Local History Collection sheds light on library’s past

Circulation desk at the Main Library, circa 1968, where Regiscope machines are used to check out materials. 

For many, December is a month of reflection: the cold weather can make us nostalgic, and the end of the year prompts us to look back at the year that has just passed, and perhaps look at old photo albums, too. For Cleveland Heights-University Heights Public Library, December means carefully sifting through old library photos and documents to piece together its Local History Collection. This collection consists of documents and photographs that go back nearly 100 years and cover library events, buildings and people.

Heights Libraries plans to establish a permanent location for the collection in 2014. For now, the physical ephemera of the collection are not available for public research, but hundreds of photos can be accessed online through the Cleveland Memory Project at www.clevelandmemory.org. Heights Libraries has partnered with this project, created by the Libraries at Cleveland State University, to contribute to the online database of historical photos, e-books, and even video and sound recordings. The library’s portion of the collection includes photos of Halloween parties in 1974, card catalogs, Memorial Day parades, a “Critter Show” in 1978, the 1920s bookmobile, first computers and library building demolitions.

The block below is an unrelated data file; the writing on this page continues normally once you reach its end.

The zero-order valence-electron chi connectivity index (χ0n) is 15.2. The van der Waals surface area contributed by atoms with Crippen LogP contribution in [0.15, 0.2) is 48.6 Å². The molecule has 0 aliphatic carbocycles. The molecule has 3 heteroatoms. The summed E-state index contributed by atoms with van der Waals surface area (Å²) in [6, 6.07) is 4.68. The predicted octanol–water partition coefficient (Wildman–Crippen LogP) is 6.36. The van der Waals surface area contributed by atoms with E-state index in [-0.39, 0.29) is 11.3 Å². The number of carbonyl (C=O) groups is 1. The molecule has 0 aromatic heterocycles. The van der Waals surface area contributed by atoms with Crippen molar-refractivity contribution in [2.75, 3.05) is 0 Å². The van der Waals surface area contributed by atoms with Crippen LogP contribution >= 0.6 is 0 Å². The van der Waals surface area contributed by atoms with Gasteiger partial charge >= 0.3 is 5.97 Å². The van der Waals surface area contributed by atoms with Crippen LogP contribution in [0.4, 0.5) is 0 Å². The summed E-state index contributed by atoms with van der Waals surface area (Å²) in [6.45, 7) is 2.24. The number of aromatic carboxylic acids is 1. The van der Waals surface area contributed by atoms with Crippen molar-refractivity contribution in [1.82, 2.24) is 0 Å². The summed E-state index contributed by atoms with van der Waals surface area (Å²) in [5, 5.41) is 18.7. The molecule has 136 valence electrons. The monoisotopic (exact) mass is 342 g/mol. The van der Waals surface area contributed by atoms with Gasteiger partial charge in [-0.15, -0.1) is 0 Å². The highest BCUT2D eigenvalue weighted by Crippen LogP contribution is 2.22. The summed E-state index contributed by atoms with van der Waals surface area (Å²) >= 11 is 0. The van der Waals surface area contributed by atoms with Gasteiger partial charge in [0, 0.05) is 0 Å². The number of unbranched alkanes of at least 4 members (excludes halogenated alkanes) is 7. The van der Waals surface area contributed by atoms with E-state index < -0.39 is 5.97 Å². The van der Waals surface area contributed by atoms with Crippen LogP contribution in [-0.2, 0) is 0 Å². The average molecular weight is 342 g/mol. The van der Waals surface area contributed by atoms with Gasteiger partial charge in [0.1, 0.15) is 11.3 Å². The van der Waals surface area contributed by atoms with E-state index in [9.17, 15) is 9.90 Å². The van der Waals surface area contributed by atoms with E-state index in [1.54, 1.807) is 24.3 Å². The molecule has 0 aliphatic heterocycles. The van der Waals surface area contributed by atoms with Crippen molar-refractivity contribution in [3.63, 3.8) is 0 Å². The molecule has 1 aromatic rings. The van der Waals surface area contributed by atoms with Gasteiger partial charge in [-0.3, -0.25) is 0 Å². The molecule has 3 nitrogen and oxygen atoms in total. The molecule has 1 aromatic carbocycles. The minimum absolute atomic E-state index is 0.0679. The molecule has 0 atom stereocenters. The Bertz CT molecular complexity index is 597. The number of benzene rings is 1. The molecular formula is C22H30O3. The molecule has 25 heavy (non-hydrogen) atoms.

Bill Rubin, adult services librarian, is now leading the project to digitize the Local History Collection, to make it accessible online. “What’s great about putting this information online is that crowdsourcing techniques can be used to hone information about these old photographs,” said Rubin. “If people can identify a favorite librarian, their Great Aunt Irma or themselves as small children, I would love to hear from them.” Rubin can be contacted at wrubin@heightslibrary.org.

The photos provide a vivid account of how the library has changed: the branches no longer have shelves of phonebooks from around the country, Santa Claus doesn’t visit the library in December and card catalogs are now extinct. But these photos also show what hasn’t changed: the Coventry Village Library building has remained true to its 1926 form, the commitment to diversity on the board and staff goes back further than many may think and storytime has always featured a crowd of children gathered at the knees of an animated librarian.

Follow Heights Libraries on Twitter @HeightsLibrary to see a new photo from the Local History Collection every week, and keep your eyes peeled for #ThrowbackThursday. To learn about the archiving process, visit www.heightslibrary.org for volunteer opportunities with the Cleveland Memory Project.

Sheryl Banks

Julia Murphy is the marketing assistant for the Cleveland Heights-University Heights Public Library.

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Volume 6, Issue 12, Posted 11:48 AM, 12.02.2013